Some would say that, given the relentless internally generated growth of Facebook, the company already has the scale that means it should not need to be paying a hefty premium for control of other big businesses in related fields.
Zuckerberg obviously doesn’t feel that way, and one hesitates in doubting a billionaire nerd whose business track record looks pretty tidy to date.
WhatsApp’s key selling proposition is that it allows users to send messages over internet connections from smartphones, while avoiding text messaging fees. The company claims it is pulling in one million new users a day around the globe.
OMG, as texts and tweets often proclaim – that is a sizeable business calling card. The deal is also another example of the way the digital world is turning cannibal.
Remember the concerns about Facebook itself in the past couple of years: fears about both its advertising potential and that its core market of younger people were reportedly coming to see it as unfashionable, and deserting in droves to Twitter.
The flight to mobile communications has been seen as Facebook’s Achilles’ heel. This acquisition addresses that directly.
WhatsApp is challenging texting on price, and Zuckerberg knows that is the key element in successful business models.
WhatsApp makes money by charging users a subscription fee of $1 a year, and it also offers a free model. In true digital-age business style, WhatsApp co-founder Jan Koum says the firm will operate “independently and autonomously” after it is subsumed in Facebook.
You have to laugh. Facebook, once leading-edge and pushing the electronic communication envelope all the way, is now like an ageing parent that a clever, stroppy teenage WhatsApp is scared might embarrass it in front of its mates. Next thing its new parent might be dancing excruciatingly at the digital disco.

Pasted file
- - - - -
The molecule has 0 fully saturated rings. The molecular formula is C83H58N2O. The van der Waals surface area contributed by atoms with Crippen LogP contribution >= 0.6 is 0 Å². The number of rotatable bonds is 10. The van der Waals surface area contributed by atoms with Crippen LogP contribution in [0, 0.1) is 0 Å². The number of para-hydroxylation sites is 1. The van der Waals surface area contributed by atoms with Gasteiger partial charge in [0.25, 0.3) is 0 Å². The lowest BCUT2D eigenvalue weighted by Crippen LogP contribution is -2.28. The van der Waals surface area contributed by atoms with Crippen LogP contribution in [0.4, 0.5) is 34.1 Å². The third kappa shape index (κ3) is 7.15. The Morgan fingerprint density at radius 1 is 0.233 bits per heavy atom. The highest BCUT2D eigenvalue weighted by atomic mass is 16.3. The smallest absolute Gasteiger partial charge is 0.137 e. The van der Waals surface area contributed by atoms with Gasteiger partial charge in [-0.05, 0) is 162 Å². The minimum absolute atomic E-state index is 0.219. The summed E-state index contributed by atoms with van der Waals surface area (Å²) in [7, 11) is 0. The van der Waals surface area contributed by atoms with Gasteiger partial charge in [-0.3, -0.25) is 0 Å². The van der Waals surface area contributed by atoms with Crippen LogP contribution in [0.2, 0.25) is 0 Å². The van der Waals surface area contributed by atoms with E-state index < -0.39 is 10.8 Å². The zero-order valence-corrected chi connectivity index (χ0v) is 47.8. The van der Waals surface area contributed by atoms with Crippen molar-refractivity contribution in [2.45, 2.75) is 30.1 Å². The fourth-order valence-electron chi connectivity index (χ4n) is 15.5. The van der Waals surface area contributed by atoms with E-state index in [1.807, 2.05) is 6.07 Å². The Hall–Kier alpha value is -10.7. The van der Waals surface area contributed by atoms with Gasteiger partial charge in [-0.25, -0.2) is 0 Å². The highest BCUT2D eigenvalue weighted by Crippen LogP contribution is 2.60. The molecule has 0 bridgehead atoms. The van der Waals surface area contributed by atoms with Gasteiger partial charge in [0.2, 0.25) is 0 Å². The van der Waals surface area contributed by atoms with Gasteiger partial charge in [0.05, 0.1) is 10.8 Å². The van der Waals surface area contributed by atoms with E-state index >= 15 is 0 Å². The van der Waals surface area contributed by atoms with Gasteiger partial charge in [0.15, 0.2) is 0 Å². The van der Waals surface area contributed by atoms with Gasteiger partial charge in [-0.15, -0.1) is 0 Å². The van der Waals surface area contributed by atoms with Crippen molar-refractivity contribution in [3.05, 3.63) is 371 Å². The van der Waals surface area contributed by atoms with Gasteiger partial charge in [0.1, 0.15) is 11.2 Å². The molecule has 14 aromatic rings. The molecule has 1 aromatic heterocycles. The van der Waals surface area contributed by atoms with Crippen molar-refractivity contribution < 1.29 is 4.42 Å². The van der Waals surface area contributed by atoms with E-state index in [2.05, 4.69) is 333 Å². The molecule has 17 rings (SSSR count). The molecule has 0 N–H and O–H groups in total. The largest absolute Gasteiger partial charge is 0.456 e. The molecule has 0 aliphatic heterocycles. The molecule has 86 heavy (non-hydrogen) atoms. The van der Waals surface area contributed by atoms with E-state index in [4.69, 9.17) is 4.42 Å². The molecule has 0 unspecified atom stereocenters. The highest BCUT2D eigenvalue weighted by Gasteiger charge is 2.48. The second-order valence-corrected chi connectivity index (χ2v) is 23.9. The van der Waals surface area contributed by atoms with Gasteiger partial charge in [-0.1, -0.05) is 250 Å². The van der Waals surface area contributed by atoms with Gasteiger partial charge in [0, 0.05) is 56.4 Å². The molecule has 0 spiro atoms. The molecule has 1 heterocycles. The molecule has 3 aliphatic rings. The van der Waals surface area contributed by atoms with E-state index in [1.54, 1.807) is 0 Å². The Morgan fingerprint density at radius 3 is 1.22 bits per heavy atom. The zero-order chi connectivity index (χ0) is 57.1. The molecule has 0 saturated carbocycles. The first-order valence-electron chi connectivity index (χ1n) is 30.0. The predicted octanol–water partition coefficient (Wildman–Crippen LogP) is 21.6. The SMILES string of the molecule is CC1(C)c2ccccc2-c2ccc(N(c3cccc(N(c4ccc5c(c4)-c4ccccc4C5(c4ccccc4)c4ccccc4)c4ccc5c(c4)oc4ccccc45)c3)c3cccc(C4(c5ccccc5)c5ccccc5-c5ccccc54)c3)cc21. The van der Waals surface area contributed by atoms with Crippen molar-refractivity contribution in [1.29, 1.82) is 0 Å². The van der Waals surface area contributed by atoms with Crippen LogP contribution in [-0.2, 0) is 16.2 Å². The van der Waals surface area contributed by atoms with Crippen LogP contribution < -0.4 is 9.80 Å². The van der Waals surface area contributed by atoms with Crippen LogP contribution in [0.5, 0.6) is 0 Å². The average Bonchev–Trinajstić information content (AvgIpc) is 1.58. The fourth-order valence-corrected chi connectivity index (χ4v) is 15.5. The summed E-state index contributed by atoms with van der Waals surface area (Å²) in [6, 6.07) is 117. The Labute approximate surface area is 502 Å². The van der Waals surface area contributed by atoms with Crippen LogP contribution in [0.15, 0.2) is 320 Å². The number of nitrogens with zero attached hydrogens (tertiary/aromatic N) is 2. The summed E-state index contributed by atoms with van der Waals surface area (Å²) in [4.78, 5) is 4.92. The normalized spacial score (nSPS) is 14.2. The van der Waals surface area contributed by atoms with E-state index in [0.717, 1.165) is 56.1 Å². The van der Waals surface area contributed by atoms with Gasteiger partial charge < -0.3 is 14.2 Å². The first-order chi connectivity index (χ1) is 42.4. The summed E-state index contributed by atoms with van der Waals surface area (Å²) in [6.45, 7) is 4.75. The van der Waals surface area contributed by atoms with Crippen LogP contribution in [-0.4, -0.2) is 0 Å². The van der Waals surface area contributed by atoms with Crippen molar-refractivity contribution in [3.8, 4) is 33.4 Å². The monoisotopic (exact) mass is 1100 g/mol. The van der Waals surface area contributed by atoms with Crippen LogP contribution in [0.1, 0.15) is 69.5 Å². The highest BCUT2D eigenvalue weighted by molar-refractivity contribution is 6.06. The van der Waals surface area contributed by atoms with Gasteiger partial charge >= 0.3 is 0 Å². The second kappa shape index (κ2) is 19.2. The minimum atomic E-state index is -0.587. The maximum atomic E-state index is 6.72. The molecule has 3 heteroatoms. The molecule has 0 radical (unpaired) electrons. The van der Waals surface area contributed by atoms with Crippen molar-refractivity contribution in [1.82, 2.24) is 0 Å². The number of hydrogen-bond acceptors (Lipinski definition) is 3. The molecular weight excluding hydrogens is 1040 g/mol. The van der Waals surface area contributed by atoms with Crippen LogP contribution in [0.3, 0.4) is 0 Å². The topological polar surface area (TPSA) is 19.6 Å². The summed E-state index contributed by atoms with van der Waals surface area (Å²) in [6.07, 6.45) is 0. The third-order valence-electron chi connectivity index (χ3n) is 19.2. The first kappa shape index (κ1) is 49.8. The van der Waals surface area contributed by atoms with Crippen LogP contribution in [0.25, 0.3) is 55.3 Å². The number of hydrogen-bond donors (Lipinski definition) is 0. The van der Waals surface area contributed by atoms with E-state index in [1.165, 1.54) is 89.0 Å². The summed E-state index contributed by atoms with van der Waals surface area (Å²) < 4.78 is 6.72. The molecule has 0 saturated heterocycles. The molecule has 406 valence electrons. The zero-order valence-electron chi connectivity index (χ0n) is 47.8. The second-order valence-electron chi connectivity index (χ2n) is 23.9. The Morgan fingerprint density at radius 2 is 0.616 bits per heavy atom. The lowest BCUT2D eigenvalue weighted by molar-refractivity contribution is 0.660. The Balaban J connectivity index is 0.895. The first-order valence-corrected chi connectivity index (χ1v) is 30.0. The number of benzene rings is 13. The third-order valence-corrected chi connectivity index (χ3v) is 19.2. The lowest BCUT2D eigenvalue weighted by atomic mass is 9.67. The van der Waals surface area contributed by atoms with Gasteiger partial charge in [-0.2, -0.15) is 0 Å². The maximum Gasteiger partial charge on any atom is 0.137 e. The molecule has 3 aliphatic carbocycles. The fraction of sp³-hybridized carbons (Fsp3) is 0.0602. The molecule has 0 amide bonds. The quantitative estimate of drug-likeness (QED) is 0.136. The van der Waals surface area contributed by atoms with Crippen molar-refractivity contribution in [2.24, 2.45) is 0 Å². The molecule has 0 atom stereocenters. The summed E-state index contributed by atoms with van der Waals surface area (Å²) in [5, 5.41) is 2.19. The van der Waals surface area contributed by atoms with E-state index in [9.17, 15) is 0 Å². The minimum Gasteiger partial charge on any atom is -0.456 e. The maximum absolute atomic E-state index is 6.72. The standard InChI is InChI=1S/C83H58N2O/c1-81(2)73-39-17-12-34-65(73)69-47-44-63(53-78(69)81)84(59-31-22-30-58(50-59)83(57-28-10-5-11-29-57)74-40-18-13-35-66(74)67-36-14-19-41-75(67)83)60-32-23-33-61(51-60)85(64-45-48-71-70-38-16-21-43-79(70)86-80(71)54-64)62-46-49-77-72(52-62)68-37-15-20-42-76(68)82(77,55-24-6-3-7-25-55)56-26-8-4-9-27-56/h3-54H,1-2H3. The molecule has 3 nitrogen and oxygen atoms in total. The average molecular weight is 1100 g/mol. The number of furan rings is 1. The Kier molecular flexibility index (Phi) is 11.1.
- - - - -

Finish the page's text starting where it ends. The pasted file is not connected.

To be fair, WhatsApp has greater penetration in many overseas markets than its purchaser so it is clear exactly who is hitching a ride on who in this transaction.
Facebook wants that massively growing customer base and the youthful cachet – facelift? – the new brand will bring to its older web-based partner.
The deal will make Koum and his co-founder, Ben Acton, billionaires.And the twist? This thrusting new business, dealing in astronomic figures in terms of both finance and take-out price, has just 50 employees. Awesome, dude.
Smooth runway for Flybe’s cash call
Flybe’s ambitious £150m stock market capital-raising – for a company whose whole stock market valuation is only a little more than £90m – shows there is investor appetite for the regional airline industry.
It is fortuitous, but hardly unhelpful, for the take-up of the placing and open offer of shares, that the west of England and Wales has been in many places cut off since the rainstorms and high winds began to take hold.
Airlines like Flybe, even if being radically restructured with this money, show there is another, quicker way to travel than train.